gem (v.) Look up gem at
c. 1600, "to adorn with gems;" earlier (mid-12c.) "to bud," from gem (n.). Related: Gemmed; gemming.
gematria (n.) Look up gematria at
1680s, from Hebrew gematriya, a transliteration of Greek geometria (see geometry). "[E]xplanation of the sense of a word by substituting for it another word, so that the numerical value of the letters constituting either word is identical" [Klein].
gemeinschaft (n.) Look up gemeinschaft at
1913, as a German word in English (the article suggests "Parish Brotherhoods" as a translation of German Gemeinschaften), from German Gemeinschaft "social relationship based on affection or kinship" (contrasted with gesellschaft), from gemein "common, general" (see mean (adj.1)) + -schaft (see -ship).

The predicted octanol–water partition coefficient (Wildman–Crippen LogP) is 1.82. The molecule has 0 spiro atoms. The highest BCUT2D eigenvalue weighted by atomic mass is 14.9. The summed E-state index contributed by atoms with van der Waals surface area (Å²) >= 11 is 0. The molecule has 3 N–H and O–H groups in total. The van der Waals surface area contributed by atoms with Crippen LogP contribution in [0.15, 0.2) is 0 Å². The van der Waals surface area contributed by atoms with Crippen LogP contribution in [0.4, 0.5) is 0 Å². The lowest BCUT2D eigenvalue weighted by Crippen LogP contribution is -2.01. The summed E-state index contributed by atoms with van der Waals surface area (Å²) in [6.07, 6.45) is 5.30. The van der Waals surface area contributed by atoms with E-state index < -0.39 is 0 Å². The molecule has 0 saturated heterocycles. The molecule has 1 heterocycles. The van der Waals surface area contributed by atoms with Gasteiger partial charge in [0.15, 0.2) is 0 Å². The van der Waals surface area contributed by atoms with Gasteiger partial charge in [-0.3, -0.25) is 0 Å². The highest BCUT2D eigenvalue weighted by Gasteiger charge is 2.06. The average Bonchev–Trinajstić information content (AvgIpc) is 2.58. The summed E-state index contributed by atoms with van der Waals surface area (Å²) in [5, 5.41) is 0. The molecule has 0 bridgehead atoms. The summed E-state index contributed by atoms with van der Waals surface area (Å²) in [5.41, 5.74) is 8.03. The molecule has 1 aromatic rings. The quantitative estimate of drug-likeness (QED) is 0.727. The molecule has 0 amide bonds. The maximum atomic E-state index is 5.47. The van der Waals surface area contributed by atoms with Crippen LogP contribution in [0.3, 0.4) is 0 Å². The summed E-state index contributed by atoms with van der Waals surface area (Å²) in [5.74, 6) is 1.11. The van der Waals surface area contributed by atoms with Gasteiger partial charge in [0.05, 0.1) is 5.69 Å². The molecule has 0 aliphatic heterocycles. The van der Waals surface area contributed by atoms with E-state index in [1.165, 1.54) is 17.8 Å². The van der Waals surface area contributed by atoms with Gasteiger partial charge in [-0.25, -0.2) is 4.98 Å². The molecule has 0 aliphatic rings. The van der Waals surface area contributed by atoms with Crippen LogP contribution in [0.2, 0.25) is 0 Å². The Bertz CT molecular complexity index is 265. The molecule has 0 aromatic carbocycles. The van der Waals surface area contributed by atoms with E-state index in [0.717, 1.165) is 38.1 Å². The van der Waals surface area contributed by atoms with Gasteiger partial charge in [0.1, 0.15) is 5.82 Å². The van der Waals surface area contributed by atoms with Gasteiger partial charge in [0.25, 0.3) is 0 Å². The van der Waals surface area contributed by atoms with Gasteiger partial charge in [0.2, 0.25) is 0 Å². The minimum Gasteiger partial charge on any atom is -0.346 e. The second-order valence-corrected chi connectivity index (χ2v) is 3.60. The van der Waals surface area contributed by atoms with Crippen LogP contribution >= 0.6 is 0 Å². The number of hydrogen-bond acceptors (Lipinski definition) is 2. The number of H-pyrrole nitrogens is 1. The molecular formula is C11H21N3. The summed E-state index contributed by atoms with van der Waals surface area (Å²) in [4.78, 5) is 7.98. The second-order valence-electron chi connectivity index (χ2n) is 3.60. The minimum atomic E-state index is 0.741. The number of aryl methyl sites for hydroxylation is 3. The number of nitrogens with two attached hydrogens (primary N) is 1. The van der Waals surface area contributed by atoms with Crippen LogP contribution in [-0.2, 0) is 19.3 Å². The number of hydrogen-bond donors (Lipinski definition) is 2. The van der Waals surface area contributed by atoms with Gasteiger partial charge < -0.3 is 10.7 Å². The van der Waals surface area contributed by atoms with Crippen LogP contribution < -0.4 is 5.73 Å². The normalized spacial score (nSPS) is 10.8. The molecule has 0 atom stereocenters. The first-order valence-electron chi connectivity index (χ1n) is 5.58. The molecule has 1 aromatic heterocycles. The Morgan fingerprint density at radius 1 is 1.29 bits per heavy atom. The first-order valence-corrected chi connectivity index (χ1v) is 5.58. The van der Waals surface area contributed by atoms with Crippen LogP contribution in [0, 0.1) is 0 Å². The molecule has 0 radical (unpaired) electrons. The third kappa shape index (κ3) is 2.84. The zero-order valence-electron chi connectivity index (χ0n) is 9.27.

geminate (adj.) Look up geminate at
"duplicated, found in pairs," early 15c., from Latin geminatus "twinned, equal," past participle of geminare "to double, repeat," related to geminus "twin, born together; paired, double," perhaps from PIE *yem- "to pair." As a verb, from 1630s. Related: Geminated; geminating; geminative.
gemination (n.) Look up gemination at
1590s, "a doubling," from Latin geminationem (nominative geminatio) "a doubling," noun of action from past participle stem of geminare "to double, repeat" (see geminate). In rhetoric, repetition of a word or phrase for emphasis.
Gemini (n.) Look up Gemini at